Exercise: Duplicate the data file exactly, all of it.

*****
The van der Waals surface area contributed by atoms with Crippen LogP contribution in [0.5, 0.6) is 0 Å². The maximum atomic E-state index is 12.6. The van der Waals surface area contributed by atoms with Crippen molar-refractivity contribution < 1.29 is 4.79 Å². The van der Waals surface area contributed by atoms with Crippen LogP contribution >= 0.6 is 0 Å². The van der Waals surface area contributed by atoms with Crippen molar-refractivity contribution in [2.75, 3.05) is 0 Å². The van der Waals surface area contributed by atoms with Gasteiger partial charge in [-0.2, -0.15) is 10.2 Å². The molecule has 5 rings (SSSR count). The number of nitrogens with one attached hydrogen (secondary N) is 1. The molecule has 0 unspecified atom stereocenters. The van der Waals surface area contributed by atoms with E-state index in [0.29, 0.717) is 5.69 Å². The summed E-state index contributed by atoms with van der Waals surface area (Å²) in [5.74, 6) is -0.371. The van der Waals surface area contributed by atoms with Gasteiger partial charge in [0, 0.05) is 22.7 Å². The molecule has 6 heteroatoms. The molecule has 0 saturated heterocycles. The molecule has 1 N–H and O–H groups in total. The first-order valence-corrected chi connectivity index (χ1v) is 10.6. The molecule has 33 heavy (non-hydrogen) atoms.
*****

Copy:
The van der Waals surface area contributed by atoms with Crippen LogP contribution in [0.5, 0.6) is 0 Å². The maximum atomic E-state index is 12.6. The van der Waals surface area contributed by atoms with Crippen molar-refractivity contribution < 1.29 is 4.79 Å². The van der Waals surface area contributed by atoms with Crippen LogP contribution >= 0.6 is 0 Å². The van der Waals surface area contributed by atoms with Crippen molar-refractivity contribution in [2.75, 3.05) is 0 Å². The van der Waals surface area contributed by atoms with Gasteiger partial charge in [-0.2, -0.15) is 10.2 Å². The molecule has 5 rings (SSSR count). The number of nitrogens with one attached hydrogen (secondary N) is 1. The molecule has 0 unspecified atom stereocenters. The van der Waals surface area contributed by atoms with E-state index in [0.29, 0.717) is 5.69 Å². The summed E-state index contributed by atoms with van der Waals surface area (Å²) in [5.74, 6) is -0.371. The van der Waals surface area contributed by atoms with Gasteiger partial charge in [0, 0.05) is 22.7 Å². The molecule has 6 heteroatoms. The molecule has 0 saturated heterocycles. The molecule has 1 N–H and O–H groups in total. The first-order valence-corrected chi connectivity index (χ1v) is 10.6. The molecule has 33 heavy (non-hydrogen) atoms.